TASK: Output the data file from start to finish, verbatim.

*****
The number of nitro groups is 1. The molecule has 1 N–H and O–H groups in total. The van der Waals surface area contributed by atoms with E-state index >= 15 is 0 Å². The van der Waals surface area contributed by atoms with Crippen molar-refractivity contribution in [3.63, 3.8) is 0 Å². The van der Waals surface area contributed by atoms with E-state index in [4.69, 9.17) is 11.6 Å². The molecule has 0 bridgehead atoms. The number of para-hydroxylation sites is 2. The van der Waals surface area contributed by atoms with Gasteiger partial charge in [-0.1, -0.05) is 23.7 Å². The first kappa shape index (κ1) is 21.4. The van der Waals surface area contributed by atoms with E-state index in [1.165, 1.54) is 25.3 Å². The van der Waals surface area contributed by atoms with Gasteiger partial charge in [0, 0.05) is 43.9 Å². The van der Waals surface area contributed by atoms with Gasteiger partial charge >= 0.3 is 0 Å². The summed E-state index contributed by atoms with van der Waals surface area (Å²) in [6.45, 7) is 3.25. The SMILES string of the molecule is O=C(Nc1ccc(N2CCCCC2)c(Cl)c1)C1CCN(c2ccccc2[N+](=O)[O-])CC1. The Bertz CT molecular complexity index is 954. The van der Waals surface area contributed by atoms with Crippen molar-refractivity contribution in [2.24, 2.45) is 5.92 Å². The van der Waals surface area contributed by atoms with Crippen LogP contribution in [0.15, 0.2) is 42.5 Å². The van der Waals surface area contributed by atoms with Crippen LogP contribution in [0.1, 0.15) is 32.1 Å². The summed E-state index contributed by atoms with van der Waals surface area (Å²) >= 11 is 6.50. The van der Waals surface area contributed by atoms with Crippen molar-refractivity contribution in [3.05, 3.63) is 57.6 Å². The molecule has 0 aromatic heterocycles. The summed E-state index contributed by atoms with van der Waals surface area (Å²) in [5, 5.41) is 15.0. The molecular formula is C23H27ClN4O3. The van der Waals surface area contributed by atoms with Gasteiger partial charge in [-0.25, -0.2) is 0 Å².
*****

The number of nitro groups is 1. The molecule has 1 N–H and O–H groups in total. The van der Waals surface area contributed by atoms with E-state index >= 15 is 0 Å². The van der Waals surface area contributed by atoms with Crippen molar-refractivity contribution in [3.63, 3.8) is 0 Å². The van der Waals surface area contributed by atoms with E-state index in [4.69, 9.17) is 11.6 Å². The molecule has 0 bridgehead atoms. The number of para-hydroxylation sites is 2. The van der Waals surface area contributed by atoms with Gasteiger partial charge in [-0.1, -0.05) is 23.7 Å². The first kappa shape index (κ1) is 21.4. The van der Waals surface area contributed by atoms with E-state index in [1.165, 1.54) is 25.3 Å². The van der Waals surface area contributed by atoms with Gasteiger partial charge in [0, 0.05) is 43.9 Å². The van der Waals surface area contributed by atoms with Gasteiger partial charge >= 0.3 is 0 Å². The summed E-state index contributed by atoms with van der Waals surface area (Å²) in [6.45, 7) is 3.25. The SMILES string of the molecule is O=C(Nc1ccc(N2CCCCC2)c(Cl)c1)C1CCN(c2ccccc2[N+](=O)[O-])CC1. The Bertz CT molecular complexity index is 954. The van der Waals surface area contributed by atoms with Crippen molar-refractivity contribution in [2.24, 2.45) is 5.92 Å². The van der Waals surface area contributed by atoms with Crippen LogP contribution in [0.15, 0.2) is 42.5 Å². The van der Waals surface area contributed by atoms with Crippen LogP contribution in [0.1, 0.15) is 32.1 Å². The summed E-state index contributed by atoms with van der Waals surface area (Å²) >= 11 is 6.50. The van der Waals surface area contributed by atoms with Crippen molar-refractivity contribution in [3.05, 3.63) is 57.6 Å². The molecule has 0 aromatic heterocycles. The summed E-state index contributed by atoms with van der Waals surface area (Å²) in [5, 5.41) is 15.0. The molecular formula is C23H27ClN4O3. The van der Waals surface area contributed by atoms with Gasteiger partial charge in [-0.25, -0.2) is 0 Å².